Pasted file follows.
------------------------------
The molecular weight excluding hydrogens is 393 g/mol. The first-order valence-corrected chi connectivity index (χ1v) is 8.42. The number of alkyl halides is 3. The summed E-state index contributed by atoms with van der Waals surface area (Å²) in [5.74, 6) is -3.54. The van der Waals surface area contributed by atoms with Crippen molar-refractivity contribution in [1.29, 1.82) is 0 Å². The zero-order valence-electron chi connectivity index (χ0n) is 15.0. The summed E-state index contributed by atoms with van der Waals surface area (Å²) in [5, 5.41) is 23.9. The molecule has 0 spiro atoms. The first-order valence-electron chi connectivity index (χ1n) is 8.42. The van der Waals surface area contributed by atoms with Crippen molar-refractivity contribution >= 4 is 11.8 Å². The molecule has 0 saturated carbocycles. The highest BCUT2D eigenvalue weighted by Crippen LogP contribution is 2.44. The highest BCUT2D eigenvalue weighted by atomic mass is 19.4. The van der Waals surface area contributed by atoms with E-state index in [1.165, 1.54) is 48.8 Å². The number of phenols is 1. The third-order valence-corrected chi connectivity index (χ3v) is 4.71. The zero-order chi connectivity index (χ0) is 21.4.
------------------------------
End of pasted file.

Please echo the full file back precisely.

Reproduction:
The molecular weight excluding hydrogens is 393 g/mol. The first-order valence-corrected chi connectivity index (χ1v) is 8.42. The number of alkyl halides is 3. The summed E-state index contributed by atoms with van der Waals surface area (Å²) in [5.74, 6) is -3.54. The van der Waals surface area contributed by atoms with Crippen molar-refractivity contribution in [1.29, 1.82) is 0 Å². The zero-order valence-electron chi connectivity index (χ0n) is 15.0. The summed E-state index contributed by atoms with van der Waals surface area (Å²) in [5, 5.41) is 23.9. The molecule has 0 spiro atoms. The first-order valence-electron chi connectivity index (χ1n) is 8.42. The van der Waals surface area contributed by atoms with Crippen molar-refractivity contribution >= 4 is 11.8 Å². The molecule has 0 saturated carbocycles. The highest BCUT2D eigenvalue weighted by Crippen LogP contribution is 2.44. The highest BCUT2D eigenvalue weighted by atomic mass is 19.4. The van der Waals surface area contributed by atoms with E-state index in [1.165, 1.54) is 48.8 Å². The number of phenols is 1. The third-order valence-corrected chi connectivity index (χ3v) is 4.71. The zero-order chi connectivity index (χ0) is 21.4.